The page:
Maggi Hambling has suffered a setback on Aldeburgh beach. 'The Scallop', which since November 2003 has graced, or - as the local Council would say - contaminated Aldeburgh's shingly foreshore, has not run foul of any EU Health and Safety stipulations, being made of 10mm thick stainless steel. Some would say it is a thing of beauty. What would Aldeburgh's famous composer the late Benjamin Britten think? He would probably agree, and make 'Scallop' the subject of a stirring, contemplative composition.
But the good citizens of Aldeburgh are not stirred, and stay concerned that it will attract vandals, which strangely enough it already has. Capable of withstanding 100 mile an hour gales, the Aldeburgh Gazette editor has suggested that with the pressures of a northerly gale and a surge tide, it would topple over. This seems unlikely, given the 5 tons of shingle laid over the foundations and between these and the work itself. But others, including many living nearby in and around Saxmundham strongly support it remaining on site. Hambling has a winning card, however. As a native of Suffolk, she understands its many moods. 'Have another look', urges Suffolk's most famous contemporary living artist.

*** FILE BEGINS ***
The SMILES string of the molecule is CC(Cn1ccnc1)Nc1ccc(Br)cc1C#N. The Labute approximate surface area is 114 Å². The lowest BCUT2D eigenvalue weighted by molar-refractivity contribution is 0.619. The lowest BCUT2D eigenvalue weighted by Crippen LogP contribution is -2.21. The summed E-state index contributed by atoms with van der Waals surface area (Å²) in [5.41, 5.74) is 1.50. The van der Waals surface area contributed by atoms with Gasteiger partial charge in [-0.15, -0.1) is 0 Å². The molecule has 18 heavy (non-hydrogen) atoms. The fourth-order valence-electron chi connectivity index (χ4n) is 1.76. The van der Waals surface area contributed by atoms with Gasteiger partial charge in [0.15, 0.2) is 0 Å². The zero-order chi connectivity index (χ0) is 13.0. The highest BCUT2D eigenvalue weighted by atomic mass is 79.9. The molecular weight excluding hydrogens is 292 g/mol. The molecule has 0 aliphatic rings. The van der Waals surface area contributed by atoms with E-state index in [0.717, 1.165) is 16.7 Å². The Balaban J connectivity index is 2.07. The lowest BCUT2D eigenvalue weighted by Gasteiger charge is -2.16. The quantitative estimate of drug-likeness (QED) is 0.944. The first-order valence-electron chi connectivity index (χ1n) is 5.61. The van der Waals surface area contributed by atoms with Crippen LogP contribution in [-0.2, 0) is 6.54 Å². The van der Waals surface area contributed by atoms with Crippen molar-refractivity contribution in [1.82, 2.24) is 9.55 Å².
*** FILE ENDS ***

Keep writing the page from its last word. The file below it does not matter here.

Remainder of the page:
The late painter, Arthur Boyd, who settled on the Suffolk coast to be championed by Peter Fuller in the 1980s would probably admire the piece. Fuller would remind us of Holman Hunt's famous painting, 'The Scapegoat'.